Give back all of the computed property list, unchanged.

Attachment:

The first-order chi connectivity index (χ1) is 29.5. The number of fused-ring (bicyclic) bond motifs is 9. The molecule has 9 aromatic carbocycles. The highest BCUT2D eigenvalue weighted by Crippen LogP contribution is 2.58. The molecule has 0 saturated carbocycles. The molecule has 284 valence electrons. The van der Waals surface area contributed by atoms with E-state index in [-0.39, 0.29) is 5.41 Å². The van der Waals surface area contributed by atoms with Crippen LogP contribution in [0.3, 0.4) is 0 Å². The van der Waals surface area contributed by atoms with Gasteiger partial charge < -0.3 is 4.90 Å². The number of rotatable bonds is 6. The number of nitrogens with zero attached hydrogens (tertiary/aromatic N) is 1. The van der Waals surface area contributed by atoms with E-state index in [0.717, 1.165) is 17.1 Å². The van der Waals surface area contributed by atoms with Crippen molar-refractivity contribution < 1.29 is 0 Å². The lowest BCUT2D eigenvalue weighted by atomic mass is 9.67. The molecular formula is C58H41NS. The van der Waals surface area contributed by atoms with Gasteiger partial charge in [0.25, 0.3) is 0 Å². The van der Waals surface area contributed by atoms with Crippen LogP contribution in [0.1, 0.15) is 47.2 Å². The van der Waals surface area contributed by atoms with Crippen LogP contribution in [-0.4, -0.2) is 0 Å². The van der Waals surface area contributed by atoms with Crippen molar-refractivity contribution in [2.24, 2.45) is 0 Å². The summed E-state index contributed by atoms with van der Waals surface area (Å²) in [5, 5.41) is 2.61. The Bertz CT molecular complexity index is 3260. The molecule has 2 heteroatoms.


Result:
The first-order chi connectivity index (χ1) is 29.5. The number of fused-ring (bicyclic) bond motifs is 9. The molecule has 9 aromatic carbocycles. The highest BCUT2D eigenvalue weighted by Crippen LogP contribution is 2.58. The molecule has 0 saturated carbocycles. The molecule has 284 valence electrons. The van der Waals surface area contributed by atoms with E-state index in [-0.39, 0.29) is 5.41 Å². The van der Waals surface area contributed by atoms with Crippen LogP contribution in [0.3, 0.4) is 0 Å². The van der Waals surface area contributed by atoms with Gasteiger partial charge < -0.3 is 4.90 Å². The number of rotatable bonds is 6. The number of nitrogens with zero attached hydrogens (tertiary/aromatic N) is 1. The van der Waals surface area contributed by atoms with E-state index in [0.717, 1.165) is 17.1 Å². The van der Waals surface area contributed by atoms with Crippen molar-refractivity contribution < 1.29 is 0 Å². The lowest BCUT2D eigenvalue weighted by atomic mass is 9.67. The molecular formula is C58H41NS. The van der Waals surface area contributed by atoms with Gasteiger partial charge in [0.25, 0.3) is 0 Å². The van der Waals surface area contributed by atoms with Crippen LogP contribution in [0.1, 0.15) is 47.2 Å². The van der Waals surface area contributed by atoms with Crippen LogP contribution in [-0.4, -0.2) is 0 Å². The van der Waals surface area contributed by atoms with Crippen molar-refractivity contribution in [2.24, 2.45) is 0 Å². The summed E-state index contributed by atoms with van der Waals surface area (Å²) in [5, 5.41) is 2.61. The Bertz CT molecular complexity index is 3260. The molecule has 2 heteroatoms.